The door to the baseball clubhouse swung open, and into the room walked Eric Hosmer, a water bottle clutched in his arm, an American flag on his cap, a gold medal hanging from his neck.
Hosmer, the Royals’ first baseman, returned to camp at just past 8 a.m. Friday morning after helping the United States conquer the World Baseball Classic. And as the room perked up upon his entrance, Hosmer had just one question.
“Where’s Salvy at?” he asked.
Hosmer kept walking, moving through the middle of the clubhouse and turning right toward the in-house kitchen, where a dozen or so players were poking at plates of eggs and eating breakfast. As he disappeared from view, Hosmer found Royals catcher Salvador Perez. The room exploded in a din of laughter and shouting.
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Hosmer and teammate Danny Duffy had been away from camp for more than two weeks, competing for the United States in WBC rounds in Miami, San Diego and Los Angeles. They rejoined their teammates 10 days before opening day, carrying memories, medals and bragging rights into the Royals’ clubhouse.
“At the beginning of it,” Hosmer said, “(Team) USA didn’t really get enough credit for how much we cared about winning for our country, and I think it grew on everybody as the tournament went on. It meant a lot for all of us players.”
The United States’ roster lacked a deep cast of superstars, including Mike Trout, Kris Bryant, Clayton Kershaw, Noah Syndergaard and many others. The rotation was made up of Duffy, Toronto’s Marcus Stroman, Tampa Bay’s Chris Archer and Washington’s Tanner Roark. By the end, it didn’t matter.
As the Dominican Republic and Puerto Rico invigorated the tournament with their passion, energy and jubilant fan bases, the United States stormed to its first gold medal in the fourth edition of the World Baseball Classic. As Duffy stood in front of his locker Friday, the unexpected nature of the title increased the satisfaction.
“No disrespect to anybody,” Duffy said. “But we felt a tad bit disrespected as a group. We didn’t choose to not have these people not show up, or not come, or not volunteer to be a part of it. We wanted to be a part of it. And we felt as though, as a staff at least, we wanted to be there.”
By the end, after the United States had routed Puerto Rico 8-0 in the championship game on Wednesday at Dodger Stadium, the two Royals on Team USA had left their fingerprints all over the trophy.
Hosmer batted .385 (10 for 26) with a .615 slugging percentage, leading the USA team in OPS and tying for the most hits. He clubbed the go-ahead home run in a thrilling 4-2 victory over Venezuela in the second round in San Diego. He won his first title in an international event after winning championships at the major-league level (2015 World Series), the minors and in high school.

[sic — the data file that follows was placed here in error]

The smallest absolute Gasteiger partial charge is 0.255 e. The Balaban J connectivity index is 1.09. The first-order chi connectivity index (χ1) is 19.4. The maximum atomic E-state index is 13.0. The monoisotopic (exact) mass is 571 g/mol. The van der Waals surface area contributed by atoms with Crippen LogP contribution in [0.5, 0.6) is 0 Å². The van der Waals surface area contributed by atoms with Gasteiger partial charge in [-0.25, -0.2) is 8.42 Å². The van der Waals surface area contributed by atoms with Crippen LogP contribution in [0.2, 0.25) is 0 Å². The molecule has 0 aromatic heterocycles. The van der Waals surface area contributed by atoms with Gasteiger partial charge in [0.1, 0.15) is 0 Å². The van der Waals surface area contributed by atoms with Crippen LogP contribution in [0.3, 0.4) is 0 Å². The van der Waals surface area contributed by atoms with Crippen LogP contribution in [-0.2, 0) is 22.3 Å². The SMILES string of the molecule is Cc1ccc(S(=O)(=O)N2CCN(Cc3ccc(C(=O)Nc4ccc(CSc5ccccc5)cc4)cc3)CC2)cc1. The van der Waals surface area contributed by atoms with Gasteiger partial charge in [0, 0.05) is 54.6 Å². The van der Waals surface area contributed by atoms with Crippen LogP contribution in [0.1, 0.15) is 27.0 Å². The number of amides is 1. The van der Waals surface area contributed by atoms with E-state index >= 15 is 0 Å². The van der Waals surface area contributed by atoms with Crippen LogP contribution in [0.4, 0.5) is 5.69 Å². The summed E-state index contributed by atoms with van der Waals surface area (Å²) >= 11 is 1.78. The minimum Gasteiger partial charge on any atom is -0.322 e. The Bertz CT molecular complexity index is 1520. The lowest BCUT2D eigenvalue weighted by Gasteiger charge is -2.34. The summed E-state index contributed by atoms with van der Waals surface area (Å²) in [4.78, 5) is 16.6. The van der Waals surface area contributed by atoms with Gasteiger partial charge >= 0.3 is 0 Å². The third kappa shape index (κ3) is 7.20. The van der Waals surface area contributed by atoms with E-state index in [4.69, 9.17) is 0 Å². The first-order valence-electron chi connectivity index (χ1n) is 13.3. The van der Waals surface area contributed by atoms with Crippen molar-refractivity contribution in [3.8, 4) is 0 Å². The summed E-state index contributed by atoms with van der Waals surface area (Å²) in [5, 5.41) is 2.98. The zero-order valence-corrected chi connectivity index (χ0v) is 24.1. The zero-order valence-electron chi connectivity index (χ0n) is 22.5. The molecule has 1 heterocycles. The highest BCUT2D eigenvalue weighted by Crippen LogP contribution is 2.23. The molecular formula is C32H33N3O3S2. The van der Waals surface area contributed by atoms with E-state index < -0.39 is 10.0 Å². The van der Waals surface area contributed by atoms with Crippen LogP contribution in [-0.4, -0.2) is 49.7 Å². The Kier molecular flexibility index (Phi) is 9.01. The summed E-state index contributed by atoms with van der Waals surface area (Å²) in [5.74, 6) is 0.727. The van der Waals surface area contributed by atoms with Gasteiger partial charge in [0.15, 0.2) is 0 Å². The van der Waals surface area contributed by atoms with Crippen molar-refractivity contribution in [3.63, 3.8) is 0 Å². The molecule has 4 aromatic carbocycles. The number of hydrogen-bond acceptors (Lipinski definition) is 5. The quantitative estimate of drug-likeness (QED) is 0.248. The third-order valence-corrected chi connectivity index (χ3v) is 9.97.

“We kept saying: ‘There’s nothing wrong with some champagne in March,’ ” Hosmer said.
As Hosmer helped carry the offense, Duffy bolstered the Americans’ starting pitching with two strong starts, including a clutch performance in an elimination game against the Dominican Republic in the second round. In eight innings across two starts, he allowed just one earned run while striking out eight. On Friday, he reflected on what the experience meant.
“The Latin American countries, the people are incredible,” Duffy said. “They’re so on fire about the game, in a completely different way. This country is on fire about the game, too. But they show it a lot differently, and it’s really cool to see.”
In the weeks before the tournament, Syndergaard, the Mets’ hard-throwing ace, made news by professing all-out apathy for the event.
“Ain’t nobody made it to the Hall of Fame or win a World Series playing in the WBC,” he told reporters in early March.
Duffy wished to make it clear that he was casting no judgment on players who elected not to play. But he sought to make a clear contrast, nonetheless, stating that he hoped more stars would play for the U.S. in the World Baseball Classic in 2021.
“I saw what Syndergaard said, and everything aside, I would never take a shot at anybody,” Duffy said. “ ‘You never win a World Series, you never win a Hall of Fame vote by going to the WBC.’ That’s all good and fine. But you win a gold.
“And that’s one thing I will never forget. And if you don’t feel passionate about the WBC, that’s fine. But a lot of us do. We got to play for our country. We got to bring a gold home.”
For Duffy, the experience offered a shot of confidence as the regular season approaches. He returned to the mound Friday in the Cactus League and allowed three runs in six innings against the Seattle Mariners in Peoria. He is scheduled to make his final spring start Wednesday, and barring a change in the rotation, he will start opening day on April 3 at Minnesota.
For Hosmer, who is expected back in the lineup this weekend, the experience offered increased exposure and two weeks spent with some of the best players in the game. He built relationships with Miami’s Christian Yelich and Colorado’s Nolan Arenado. Hosmer spent one day listening to Detroit’s Ian Kinsler and Washington’s Daniel Murphy talk hitting in a batting cage.
“It made the whole entire trip worth it,” Hosmer said. “Just to hear the knowledge.”
He also added another bullet point to his burgeoning resume. In the span of 17 months, Hosmer has hoisted a World Series trophy, received Most Valuable Player honors at the All-Star Game, and won a gold medal at the World Baseball Classic. He is scheduled to become a free agent when the 2017 season is over, and for a moment on Friday, he pondered his next goal.
The gold medal was nice. Another postseason run would be better.
“You can’t ever win too many World Series rings, so, yeah, we still got a lot more of those to tally up,” Hosmer said, smiling. “I remember the parade in Kansas City. It was pretty fun. I’d like to have another one of those.”